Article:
”I had the experience of being homeless; God wants me to help serve others who are homeless,” said Gossage, who will graduate in December.
Zahrt, 25, had a full ride to Purdue University, where he was in the marching band. But it was a “love-hate” situation.
”I drank away my whole scholarship and got into drugs,” he said.
Eventually, Zahrt ended up in treatment, where he “got perspective on how blessed” he actually was. He has been sober for three years now.
”In the back of my head I just wanted to finish,” he said. AU was attractive to him because, as his uncle was showing him around, the staff seemed excited for him to attend.
Still taking classes in a traditional college setting, Zahrt has found that attention is more individualized at AU. When he raises his hand, a professor will stop to answer his question.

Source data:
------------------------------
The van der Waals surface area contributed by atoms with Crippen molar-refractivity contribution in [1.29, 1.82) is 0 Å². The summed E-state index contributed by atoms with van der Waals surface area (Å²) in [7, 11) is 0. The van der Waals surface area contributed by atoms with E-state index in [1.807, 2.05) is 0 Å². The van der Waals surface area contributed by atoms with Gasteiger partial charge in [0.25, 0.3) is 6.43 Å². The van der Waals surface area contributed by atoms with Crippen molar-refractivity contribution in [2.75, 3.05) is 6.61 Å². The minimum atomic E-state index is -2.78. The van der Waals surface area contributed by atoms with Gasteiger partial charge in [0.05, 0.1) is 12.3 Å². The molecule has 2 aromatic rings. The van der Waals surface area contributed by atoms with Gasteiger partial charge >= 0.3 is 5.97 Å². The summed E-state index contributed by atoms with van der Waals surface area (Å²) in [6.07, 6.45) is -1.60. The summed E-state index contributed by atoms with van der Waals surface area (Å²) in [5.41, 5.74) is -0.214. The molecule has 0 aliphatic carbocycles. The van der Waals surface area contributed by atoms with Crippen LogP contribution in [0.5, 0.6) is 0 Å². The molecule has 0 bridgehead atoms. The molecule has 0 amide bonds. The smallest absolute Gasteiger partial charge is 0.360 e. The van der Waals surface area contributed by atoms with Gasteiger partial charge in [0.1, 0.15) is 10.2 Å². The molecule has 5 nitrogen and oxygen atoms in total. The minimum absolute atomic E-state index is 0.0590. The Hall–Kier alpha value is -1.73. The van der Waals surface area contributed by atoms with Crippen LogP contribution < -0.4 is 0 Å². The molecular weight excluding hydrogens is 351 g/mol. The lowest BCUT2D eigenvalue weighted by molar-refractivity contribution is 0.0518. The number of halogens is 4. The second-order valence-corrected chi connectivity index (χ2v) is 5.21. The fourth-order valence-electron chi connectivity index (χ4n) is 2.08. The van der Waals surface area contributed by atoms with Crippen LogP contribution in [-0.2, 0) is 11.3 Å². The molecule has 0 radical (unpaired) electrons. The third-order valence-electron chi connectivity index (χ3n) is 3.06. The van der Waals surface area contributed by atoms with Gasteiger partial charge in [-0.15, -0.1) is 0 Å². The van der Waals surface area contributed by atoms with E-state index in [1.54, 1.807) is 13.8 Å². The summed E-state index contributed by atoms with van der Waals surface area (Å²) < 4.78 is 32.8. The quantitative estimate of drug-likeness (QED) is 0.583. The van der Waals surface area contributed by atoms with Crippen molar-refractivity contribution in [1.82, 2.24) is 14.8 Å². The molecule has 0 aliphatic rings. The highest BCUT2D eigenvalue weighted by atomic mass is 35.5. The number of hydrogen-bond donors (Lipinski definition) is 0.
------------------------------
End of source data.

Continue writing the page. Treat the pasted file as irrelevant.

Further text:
Schuyler, 24, had just come back to North Carolina after serving a six-year tour in the U.S. Navy and was “going through a really tough time in my life.”
He moved to California to go to school for screenwriting. But after just two days of classes, he realized he wasn’t where he was “supposed to be.” He ended up in Anderson to help out family and was called to ministry.
”The new me didn’t think I could be a part of the Hollywood culture,” he said.
So he went to AU, a campus with the small-town feel he had in North Carolina, and started classes on the traditional track. He also joined the rugby team, which has provided “camaraderie and brotherhood” similar to what he had in the Navy.
Schuyler will finish his degree in about a year. He has plans to become a chaplain in the Navy.